Many people had eclipse glasses on, but if you still took unprotected glances at the sun, you may have done mild damage to your eyes.
You should visit an ophthalmologist who will take a scan of the eye to see the extent of any damage, and who will inform you if there is a solar burn or something else, he said.
"This exposure to the light can cause damage or even destroy cells in the retina (the back of the eye) that transmit what you see to the brain", said PreventBlindness.org.
KTVI contacted several clinics and hospitals in the St. Louis area - one of the cities located along the path of totality - and they said they haven't seen a surge in patients coming in with vision loss due to the eclipse.
But, the fact of the matter is Dr. Landen Meeks says adults are just as susceptible to eye damage from the eclipse.
Though your retinas' lack of pain receptors makes it impossible for your eyes to really hurt immediately following the eclipse, it didn't stop people from freaking out on social media.
Missy Guyer, office manager at Midwest Eye Consultants, said that while the office received a flood of phone calls Tuesday from people looking for eclipse-proof glasses, she hasn't talked with anyone anxious about eye damage.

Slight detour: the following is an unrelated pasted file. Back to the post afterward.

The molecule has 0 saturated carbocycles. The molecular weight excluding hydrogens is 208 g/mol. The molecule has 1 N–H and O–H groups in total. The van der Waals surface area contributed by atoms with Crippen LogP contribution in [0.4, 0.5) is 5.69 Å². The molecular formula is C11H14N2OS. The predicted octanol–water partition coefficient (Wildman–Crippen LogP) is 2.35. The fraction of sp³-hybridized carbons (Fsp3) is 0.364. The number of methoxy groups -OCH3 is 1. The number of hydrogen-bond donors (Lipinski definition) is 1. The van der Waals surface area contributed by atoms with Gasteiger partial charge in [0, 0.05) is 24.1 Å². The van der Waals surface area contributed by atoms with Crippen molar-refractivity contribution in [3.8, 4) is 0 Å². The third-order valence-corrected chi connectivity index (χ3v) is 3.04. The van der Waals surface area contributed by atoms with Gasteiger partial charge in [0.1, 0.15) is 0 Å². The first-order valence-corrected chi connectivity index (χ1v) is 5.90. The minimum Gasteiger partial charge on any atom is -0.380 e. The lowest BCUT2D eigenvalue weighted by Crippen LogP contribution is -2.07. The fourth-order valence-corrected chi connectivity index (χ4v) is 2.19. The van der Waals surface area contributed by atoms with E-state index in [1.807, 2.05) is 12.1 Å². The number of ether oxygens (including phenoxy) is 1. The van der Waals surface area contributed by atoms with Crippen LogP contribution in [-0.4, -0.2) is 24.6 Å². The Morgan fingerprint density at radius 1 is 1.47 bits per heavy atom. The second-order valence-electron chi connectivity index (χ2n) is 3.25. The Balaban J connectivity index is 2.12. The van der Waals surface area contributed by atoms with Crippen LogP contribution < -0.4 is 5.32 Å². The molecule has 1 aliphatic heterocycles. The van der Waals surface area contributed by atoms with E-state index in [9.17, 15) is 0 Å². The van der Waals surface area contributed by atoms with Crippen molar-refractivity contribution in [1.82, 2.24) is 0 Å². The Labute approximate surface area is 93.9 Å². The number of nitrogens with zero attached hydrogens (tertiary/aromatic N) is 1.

"If you're looking at the sun you're actually focusing, intentionally, the light of the sun onto the spot where you want the most precise vision", Deobhakta said of the fovea. Yudcovitch said not all damage is permanent but it's important to get treatment as soon as possible. You're not alone. Hundreds of folks on Twitter admitted they also looked directly at the solar event, so you're probably in good company.
Doctors' offices say they were getting calls Tuesday from people complaining of headaches or eye strain.
You looked at the sun too long -Now what? If any lines are missing or appear wavy, you should get your eyes checked out.
That's why Schraut says they made it a fun learning experience for their family.